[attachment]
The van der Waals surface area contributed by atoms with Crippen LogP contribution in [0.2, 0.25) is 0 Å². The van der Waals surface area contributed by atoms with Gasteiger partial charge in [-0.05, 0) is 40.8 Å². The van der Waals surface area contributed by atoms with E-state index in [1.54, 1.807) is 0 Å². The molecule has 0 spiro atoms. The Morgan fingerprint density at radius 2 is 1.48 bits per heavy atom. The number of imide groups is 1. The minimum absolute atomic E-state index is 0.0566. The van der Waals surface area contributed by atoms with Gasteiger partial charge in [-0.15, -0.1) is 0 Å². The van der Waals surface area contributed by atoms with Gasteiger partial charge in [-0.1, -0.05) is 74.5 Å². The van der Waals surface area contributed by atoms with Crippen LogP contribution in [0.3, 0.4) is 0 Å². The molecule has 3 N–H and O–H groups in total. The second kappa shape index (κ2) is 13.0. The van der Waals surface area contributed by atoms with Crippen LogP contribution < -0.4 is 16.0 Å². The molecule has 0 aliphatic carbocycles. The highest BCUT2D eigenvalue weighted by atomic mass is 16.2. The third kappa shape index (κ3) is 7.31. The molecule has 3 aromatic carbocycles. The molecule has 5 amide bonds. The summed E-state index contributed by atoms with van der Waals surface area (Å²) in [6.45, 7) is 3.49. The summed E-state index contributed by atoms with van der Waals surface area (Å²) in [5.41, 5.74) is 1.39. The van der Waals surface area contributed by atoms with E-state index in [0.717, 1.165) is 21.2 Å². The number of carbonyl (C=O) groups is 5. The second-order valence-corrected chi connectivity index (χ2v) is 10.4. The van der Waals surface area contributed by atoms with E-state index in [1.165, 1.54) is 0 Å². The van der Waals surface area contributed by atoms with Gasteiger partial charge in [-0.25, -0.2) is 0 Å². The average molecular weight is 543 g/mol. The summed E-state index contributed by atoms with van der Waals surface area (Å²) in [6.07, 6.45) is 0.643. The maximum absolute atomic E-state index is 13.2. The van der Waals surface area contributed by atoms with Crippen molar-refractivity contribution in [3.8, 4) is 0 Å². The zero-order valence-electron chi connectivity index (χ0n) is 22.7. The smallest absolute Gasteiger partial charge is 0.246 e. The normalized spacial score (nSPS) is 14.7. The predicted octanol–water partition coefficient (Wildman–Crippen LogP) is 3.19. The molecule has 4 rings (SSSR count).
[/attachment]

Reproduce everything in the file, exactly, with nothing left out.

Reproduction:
The van der Waals surface area contributed by atoms with Crippen LogP contribution in [0.2, 0.25) is 0 Å². The van der Waals surface area contributed by atoms with Gasteiger partial charge in [-0.05, 0) is 40.8 Å². The van der Waals surface area contributed by atoms with E-state index in [1.54, 1.807) is 0 Å². The molecule has 0 spiro atoms. The Morgan fingerprint density at radius 2 is 1.48 bits per heavy atom. The number of imide groups is 1. The minimum absolute atomic E-state index is 0.0566. The van der Waals surface area contributed by atoms with Gasteiger partial charge in [-0.15, -0.1) is 0 Å². The van der Waals surface area contributed by atoms with Gasteiger partial charge in [-0.1, -0.05) is 74.5 Å². The van der Waals surface area contributed by atoms with Crippen LogP contribution in [0.3, 0.4) is 0 Å². The molecule has 3 N–H and O–H groups in total. The second kappa shape index (κ2) is 13.0. The van der Waals surface area contributed by atoms with Crippen LogP contribution < -0.4 is 16.0 Å². The molecule has 0 aliphatic carbocycles. The highest BCUT2D eigenvalue weighted by atomic mass is 16.2. The third kappa shape index (κ3) is 7.31. The molecule has 3 aromatic carbocycles. The molecule has 5 amide bonds. The summed E-state index contributed by atoms with van der Waals surface area (Å²) in [6.45, 7) is 3.49. The summed E-state index contributed by atoms with van der Waals surface area (Å²) in [5.41, 5.74) is 1.39. The van der Waals surface area contributed by atoms with E-state index in [0.717, 1.165) is 21.2 Å². The number of carbonyl (C=O) groups is 5. The second-order valence-corrected chi connectivity index (χ2v) is 10.4. The van der Waals surface area contributed by atoms with E-state index in [1.165, 1.54) is 0 Å². The van der Waals surface area contributed by atoms with Gasteiger partial charge in [-0.25, -0.2) is 0 Å². The average molecular weight is 543 g/mol. The summed E-state index contributed by atoms with van der Waals surface area (Å²) in [6.07, 6.45) is 0.643. The maximum absolute atomic E-state index is 13.2. The van der Waals surface area contributed by atoms with Crippen molar-refractivity contribution in [3.8, 4) is 0 Å². The zero-order valence-electron chi connectivity index (χ0n) is 22.7. The smallest absolute Gasteiger partial charge is 0.246 e. The normalized spacial score (nSPS) is 14.7. The predicted octanol–water partition coefficient (Wildman–Crippen LogP) is 3.19. The molecule has 4 rings (SSSR count).